The Council on Public Legal Education (CPLE) launched the Civic Learning Initiative in January 2017 “to bolster civic learning for Washington State students,” CPLE reported.
“High-quality civic learning is the most important factor in determining whether students will actively participate in their communities as adults,” the council’s website states. “A democracy thrives when its citizens vote, show up for jury duty, engage in public life, join neighborhood groups, are aware of current civic issues, identify and listen to viewpoints other than their own, attend local government meetings, or voice their concerns to lawmakers.”
CPLE plans “to ask the legislature for $250,000, some of which would be used to give teachers better training in civics education and expand it to middle- and elementary schools,” The Seattle Times reported in January.
‘Not Room in the Curriculum’
In a December 2016 update to their review of states’ civic learning requirements, the Education Commission of the States and the National Center for Learning and Civic Engagement wrote in their report, “Thirty-seven states require students to demonstrate proficiency through assessment in civics or social studies. … Seventeen states include civic learning in their accountability frameworks.”
Margaret E. Fisher, distinguished practitioner in residence at the Seattle University School of Law, is leading the CPLE Civic Learning Initiative. She says government-imposed increases in academic testing on a narrow range of subjects have pushed civics learning out of classrooms.
“There are many reasons why the teaching of civics has been either eliminated or downplayed in school curricula,” Fisher said. “One of the major reasons is testing. With the focus on testing for math, English language arts, and science, there’s not room in the curriculum.”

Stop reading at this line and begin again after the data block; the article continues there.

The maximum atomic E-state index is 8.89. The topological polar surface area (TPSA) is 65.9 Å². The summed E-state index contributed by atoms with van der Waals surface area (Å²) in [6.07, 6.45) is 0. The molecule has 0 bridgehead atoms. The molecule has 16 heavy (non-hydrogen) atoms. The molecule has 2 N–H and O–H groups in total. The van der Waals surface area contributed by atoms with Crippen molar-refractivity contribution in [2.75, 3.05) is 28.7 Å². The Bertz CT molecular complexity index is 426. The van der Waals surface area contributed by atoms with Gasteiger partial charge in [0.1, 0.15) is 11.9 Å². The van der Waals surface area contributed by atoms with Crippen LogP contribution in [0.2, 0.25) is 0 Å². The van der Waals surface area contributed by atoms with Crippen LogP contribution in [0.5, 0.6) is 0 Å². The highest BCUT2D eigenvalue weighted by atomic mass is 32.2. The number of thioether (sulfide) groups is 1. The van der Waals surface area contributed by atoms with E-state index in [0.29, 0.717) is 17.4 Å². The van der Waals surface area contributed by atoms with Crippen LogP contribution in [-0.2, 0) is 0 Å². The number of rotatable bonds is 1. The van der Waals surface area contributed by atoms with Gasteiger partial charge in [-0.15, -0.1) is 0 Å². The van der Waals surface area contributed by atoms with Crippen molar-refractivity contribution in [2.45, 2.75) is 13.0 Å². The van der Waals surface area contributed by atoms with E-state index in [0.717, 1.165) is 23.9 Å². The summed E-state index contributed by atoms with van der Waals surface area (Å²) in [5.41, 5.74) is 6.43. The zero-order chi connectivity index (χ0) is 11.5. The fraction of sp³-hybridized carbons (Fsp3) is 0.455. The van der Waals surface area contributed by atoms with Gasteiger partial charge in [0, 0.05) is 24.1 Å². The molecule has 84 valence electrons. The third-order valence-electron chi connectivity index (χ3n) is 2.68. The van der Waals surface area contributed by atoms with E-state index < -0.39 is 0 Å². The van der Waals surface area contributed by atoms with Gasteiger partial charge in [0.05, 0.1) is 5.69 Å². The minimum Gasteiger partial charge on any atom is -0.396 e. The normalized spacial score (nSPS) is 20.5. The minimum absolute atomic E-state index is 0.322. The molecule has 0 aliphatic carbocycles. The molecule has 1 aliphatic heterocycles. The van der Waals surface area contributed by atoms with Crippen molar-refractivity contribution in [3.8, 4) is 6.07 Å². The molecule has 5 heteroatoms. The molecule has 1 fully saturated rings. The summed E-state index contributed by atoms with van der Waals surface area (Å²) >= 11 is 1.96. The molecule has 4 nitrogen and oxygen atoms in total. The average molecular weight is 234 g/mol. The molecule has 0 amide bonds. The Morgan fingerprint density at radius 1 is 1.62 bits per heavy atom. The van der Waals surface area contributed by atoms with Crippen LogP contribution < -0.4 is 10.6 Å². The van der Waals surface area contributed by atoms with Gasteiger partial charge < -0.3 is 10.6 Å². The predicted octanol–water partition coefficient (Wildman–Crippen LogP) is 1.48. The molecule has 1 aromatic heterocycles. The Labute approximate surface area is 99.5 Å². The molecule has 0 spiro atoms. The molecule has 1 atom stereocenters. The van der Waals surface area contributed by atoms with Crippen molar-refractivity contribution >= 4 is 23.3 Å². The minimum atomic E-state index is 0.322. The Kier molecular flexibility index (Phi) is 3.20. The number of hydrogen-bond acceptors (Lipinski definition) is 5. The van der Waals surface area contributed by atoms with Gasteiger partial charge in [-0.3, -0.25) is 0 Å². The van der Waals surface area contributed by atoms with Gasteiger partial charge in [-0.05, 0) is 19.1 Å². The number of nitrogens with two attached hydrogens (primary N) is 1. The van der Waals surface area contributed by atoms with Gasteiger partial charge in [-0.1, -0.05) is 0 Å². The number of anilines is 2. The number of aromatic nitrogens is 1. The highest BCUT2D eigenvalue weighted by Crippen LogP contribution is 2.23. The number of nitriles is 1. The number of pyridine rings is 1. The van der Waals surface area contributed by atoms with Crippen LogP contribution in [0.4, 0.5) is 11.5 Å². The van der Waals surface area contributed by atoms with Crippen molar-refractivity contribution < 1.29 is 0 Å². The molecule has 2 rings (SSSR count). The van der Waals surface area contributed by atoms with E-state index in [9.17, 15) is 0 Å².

Classical Education Replaced
Jamie Gass, director of the Center for School Reform at the Pioneer Institute, says schools’ shift away from a classical education model is a mistake many of the nation’s greatest thinkers throughout history would be opposed to.
“Training, properly understood, is not really education,” Gass said. “If you read any of the writings of the Founding Fathers or any of the prominent educators in the history of the country, most of them would express the opinion that a liberal arts education is the basis for not only citizenship but also to live a good life.”
‘Democracy Is in Jeopardy’
Fisher says if people don’t know how our government system works or its history, the nation’s future is at risk.
“They have no way to meaningfully interact with government if they don’t understand [civics],” Fisher said. “They lose power in their lives. If we don’t have a citizenry that can participate in democracy, then I think democracy’s in jeopardy.”
Gass says a solid civics education makes our country a better place to live.
“I have always thought the mission of our public education system is to serve as a wellspring for our democracy,” Gass said. “In order for that to occur, kids have to have a basic understanding of the history and civics that undergird the democracy.”
Teresa Mull ([email protected]) is a research fellow in education policy at The Heartland Institute.
“Civic Learning Initiative: Providing Meaningful Opportunities for Students to Become Active, Informed, and Engaged,” Council on Public Legal Education, August 11, 2016: https://heartland.org/publications-resources/publications/the-washington-state-civic-learning-initiative